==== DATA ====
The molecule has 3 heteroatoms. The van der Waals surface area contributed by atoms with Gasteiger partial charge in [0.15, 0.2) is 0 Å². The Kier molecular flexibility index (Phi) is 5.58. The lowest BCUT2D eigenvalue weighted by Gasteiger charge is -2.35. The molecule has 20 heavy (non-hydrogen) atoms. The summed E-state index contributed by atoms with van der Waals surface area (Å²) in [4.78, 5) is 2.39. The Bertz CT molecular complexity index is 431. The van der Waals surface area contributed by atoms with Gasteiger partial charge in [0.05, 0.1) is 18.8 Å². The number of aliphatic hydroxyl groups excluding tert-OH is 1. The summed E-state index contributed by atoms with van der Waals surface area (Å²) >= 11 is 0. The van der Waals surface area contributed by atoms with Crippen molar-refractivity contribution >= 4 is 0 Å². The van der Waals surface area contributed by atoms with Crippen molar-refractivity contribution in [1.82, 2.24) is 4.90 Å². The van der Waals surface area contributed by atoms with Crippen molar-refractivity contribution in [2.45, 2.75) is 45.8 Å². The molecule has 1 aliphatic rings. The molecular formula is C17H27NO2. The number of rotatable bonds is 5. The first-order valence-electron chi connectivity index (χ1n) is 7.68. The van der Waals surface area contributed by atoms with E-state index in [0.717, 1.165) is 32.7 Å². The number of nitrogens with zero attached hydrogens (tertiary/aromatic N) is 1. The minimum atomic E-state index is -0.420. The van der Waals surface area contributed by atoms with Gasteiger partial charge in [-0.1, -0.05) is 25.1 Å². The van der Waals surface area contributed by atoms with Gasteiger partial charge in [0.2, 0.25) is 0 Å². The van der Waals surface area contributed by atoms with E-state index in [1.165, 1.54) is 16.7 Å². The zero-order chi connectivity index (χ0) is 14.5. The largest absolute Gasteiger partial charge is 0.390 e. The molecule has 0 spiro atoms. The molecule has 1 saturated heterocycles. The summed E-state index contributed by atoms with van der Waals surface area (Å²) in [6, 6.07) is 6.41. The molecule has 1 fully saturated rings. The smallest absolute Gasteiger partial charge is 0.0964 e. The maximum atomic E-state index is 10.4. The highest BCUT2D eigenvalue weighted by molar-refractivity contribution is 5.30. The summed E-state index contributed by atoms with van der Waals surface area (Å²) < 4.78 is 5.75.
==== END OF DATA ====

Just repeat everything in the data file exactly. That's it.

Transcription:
The molecule has 3 heteroatoms. The van der Waals surface area contributed by atoms with Gasteiger partial charge in [0.15, 0.2) is 0 Å². The Kier molecular flexibility index (Phi) is 5.58. The lowest BCUT2D eigenvalue weighted by Gasteiger charge is -2.35. The molecule has 20 heavy (non-hydrogen) atoms. The summed E-state index contributed by atoms with van der Waals surface area (Å²) in [4.78, 5) is 2.39. The Bertz CT molecular complexity index is 431. The van der Waals surface area contributed by atoms with Gasteiger partial charge in [0.05, 0.1) is 18.8 Å². The number of aliphatic hydroxyl groups excluding tert-OH is 1. The summed E-state index contributed by atoms with van der Waals surface area (Å²) >= 11 is 0. The van der Waals surface area contributed by atoms with Crippen molar-refractivity contribution >= 4 is 0 Å². The van der Waals surface area contributed by atoms with Crippen molar-refractivity contribution in [1.82, 2.24) is 4.90 Å². The van der Waals surface area contributed by atoms with Crippen molar-refractivity contribution in [2.45, 2.75) is 45.8 Å². The molecule has 1 aliphatic rings. The molecular formula is C17H27NO2. The number of rotatable bonds is 5. The first-order valence-electron chi connectivity index (χ1n) is 7.68. The van der Waals surface area contributed by atoms with E-state index in [0.717, 1.165) is 32.7 Å². The number of nitrogens with zero attached hydrogens (tertiary/aromatic N) is 1. The minimum atomic E-state index is -0.420. The van der Waals surface area contributed by atoms with Gasteiger partial charge in [-0.1, -0.05) is 25.1 Å². The van der Waals surface area contributed by atoms with Gasteiger partial charge in [0.2, 0.25) is 0 Å². The van der Waals surface area contributed by atoms with E-state index in [1.165, 1.54) is 16.7 Å². The zero-order chi connectivity index (χ0) is 14.5. The largest absolute Gasteiger partial charge is 0.390 e. The molecule has 0 spiro atoms. The molecule has 1 saturated heterocycles. The summed E-state index contributed by atoms with van der Waals surface area (Å²) in [6, 6.07) is 6.41. The molecule has 1 fully saturated rings. The smallest absolute Gasteiger partial charge is 0.0964 e. The maximum atomic E-state index is 10.4. The highest BCUT2D eigenvalue weighted by molar-refractivity contribution is 5.30. The summed E-state index contributed by atoms with van der Waals surface area (Å²) < 4.78 is 5.75.